• Service times

    Services times are:

    Saturday night 7:30 pm for our Chinese/English service [except for the second Saturday of every month when the service starts at 6:30 pm and is followed by a shared meal]. (Pastor Daniel Choi.)

    Sunday 10 am for our English language service (Pastor Jeff Whittaker).

    Sunday 11:30 am for our Chinese (Mandarin) language service. (Pastor Daniel Choi.)

  • Contact details…

    Physical and postal address:
    4 Inverary Avenue,
    Epsom,
    Auckland 1023,
    NEW ZEALAND.

    Email:
    epsombaptist@clear.net.nz

    Telephone:
    (0064 9) 6306010

    Contacts:
    Rev. Jeff Whittaker
    Pastor Daniel Choi

  • Church Officers…

    Church Treasurer: Ann Guan

    Church Secretary: Margaret Whittaker

    Church Deacons: Anne Bartley, Ian de Stigter, Kristy Choi, Helen Evans, Willa Hui, and Alfred Zhou.

For the common good…

In the news in New Zealand at the moment is a proposal to build a new international convention centre in Auckland. The government wants the centre built with private rather than public money. The only business to put up its hand and volunteer to undertake the project is Sky City Casino. But there’s a catch. The number of pokie gambling machines in New Zealand is limited by law. The Casino wants to be able to install an extra 500 pokies in return for building the convention centre. Opponents argue that this will not contribute to the common good, as the money for the convention centre will be derived disproportionately from either problem gamblers or from money laundering by criminals and their associates. Does a business like Sky City Casino have an obligation to consider the common good?

I’ve been reading a book of Winston Churchill’s speeches entitled ‘Churchill Speaks 1897 – 1963: Collected Speeches in Peace and War.’ In the early part of his political career – as far as I have got in reading the massive tome – Churchill certainly considered it a responsibility of business to work for the common good. In an election address given in Manchester in 1908 Churchill spoke on the resistance being put up by the powerful alcohol lobby to proposed legislation aimed at diminishing the negative social effects of excessive alcohol consumption upon the welfare of the British public. He stated: In this country private interests should be respected, but the public interest must have right of way.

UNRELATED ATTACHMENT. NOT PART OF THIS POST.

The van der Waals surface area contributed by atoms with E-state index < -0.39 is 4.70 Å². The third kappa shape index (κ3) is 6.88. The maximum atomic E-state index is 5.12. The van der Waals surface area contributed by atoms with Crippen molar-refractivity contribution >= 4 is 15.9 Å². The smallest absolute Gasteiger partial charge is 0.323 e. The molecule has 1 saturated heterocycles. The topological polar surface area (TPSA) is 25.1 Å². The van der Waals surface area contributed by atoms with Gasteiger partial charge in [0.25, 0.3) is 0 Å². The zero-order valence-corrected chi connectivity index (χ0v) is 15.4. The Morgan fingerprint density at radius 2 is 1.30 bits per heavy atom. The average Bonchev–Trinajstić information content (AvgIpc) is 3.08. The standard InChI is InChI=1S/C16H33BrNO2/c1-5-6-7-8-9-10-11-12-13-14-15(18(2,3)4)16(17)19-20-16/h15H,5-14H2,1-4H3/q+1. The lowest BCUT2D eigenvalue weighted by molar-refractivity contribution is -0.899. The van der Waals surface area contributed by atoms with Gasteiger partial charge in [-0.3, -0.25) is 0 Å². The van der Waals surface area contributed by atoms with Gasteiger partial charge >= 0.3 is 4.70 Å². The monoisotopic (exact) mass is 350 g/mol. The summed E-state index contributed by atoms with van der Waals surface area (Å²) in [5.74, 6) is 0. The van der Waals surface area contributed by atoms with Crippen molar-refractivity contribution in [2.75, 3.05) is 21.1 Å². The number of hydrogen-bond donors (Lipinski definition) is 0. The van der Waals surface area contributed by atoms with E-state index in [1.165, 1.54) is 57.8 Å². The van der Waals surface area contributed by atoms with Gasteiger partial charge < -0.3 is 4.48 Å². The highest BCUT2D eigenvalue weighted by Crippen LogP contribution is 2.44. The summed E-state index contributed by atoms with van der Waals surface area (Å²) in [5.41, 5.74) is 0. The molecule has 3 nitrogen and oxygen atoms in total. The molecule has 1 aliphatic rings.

Interestingly, academic theologian David Ford argues that university education must also serve the common good, and resist being suborned by moneyed interests. In his book ‘Christian Wisdom: Desiring God and Learning in Love,’ Ford writes: … education should aim to form wise people committed to the common good. 

In straightened times such as we currently ‘enjoy,’ when the common good seems a luxury that business and education can marginalize, I think we need to embrace again a commitment to this good, and not allow expediency to rule in the sourcing of desired things like convention centres at an unacceptable cost to the public good.

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